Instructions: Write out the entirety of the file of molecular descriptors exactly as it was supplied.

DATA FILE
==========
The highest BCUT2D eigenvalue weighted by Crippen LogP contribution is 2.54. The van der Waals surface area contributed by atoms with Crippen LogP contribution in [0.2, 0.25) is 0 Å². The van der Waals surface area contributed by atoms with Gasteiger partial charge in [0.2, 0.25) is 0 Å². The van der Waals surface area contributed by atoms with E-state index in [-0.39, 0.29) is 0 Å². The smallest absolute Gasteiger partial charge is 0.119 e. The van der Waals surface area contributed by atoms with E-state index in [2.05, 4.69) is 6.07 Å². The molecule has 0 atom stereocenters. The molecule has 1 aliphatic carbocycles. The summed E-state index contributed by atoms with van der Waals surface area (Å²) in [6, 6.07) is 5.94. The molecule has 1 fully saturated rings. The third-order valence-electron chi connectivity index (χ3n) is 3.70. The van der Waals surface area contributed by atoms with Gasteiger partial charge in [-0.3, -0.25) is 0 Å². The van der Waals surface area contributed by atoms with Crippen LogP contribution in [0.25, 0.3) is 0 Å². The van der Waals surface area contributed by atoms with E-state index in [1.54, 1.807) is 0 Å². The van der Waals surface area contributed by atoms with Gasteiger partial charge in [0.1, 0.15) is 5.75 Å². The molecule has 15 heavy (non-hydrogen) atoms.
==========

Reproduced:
The highest BCUT2D eigenvalue weighted by Crippen LogP contribution is 2.54. The van der Waals surface area contributed by atoms with Crippen LogP contribution in [0.2, 0.25) is 0 Å². The van der Waals surface area contributed by atoms with Gasteiger partial charge in [0.2, 0.25) is 0 Å². The van der Waals surface area contributed by atoms with E-state index in [-0.39, 0.29) is 0 Å². The smallest absolute Gasteiger partial charge is 0.119 e. The van der Waals surface area contributed by atoms with E-state index in [2.05, 4.69) is 6.07 Å². The molecule has 0 atom stereocenters. The molecule has 1 aliphatic carbocycles. The summed E-state index contributed by atoms with van der Waals surface area (Å²) in [6, 6.07) is 5.94. The molecule has 1 fully saturated rings. The third-order valence-electron chi connectivity index (χ3n) is 3.70. The van der Waals surface area contributed by atoms with Gasteiger partial charge in [-0.3, -0.25) is 0 Å². The van der Waals surface area contributed by atoms with Crippen LogP contribution in [0.25, 0.3) is 0 Å². The van der Waals surface area contributed by atoms with E-state index in [1.54, 1.807) is 0 Å². The van der Waals surface area contributed by atoms with Gasteiger partial charge in [0.1, 0.15) is 5.75 Å². The molecule has 15 heavy (non-hydrogen) atoms.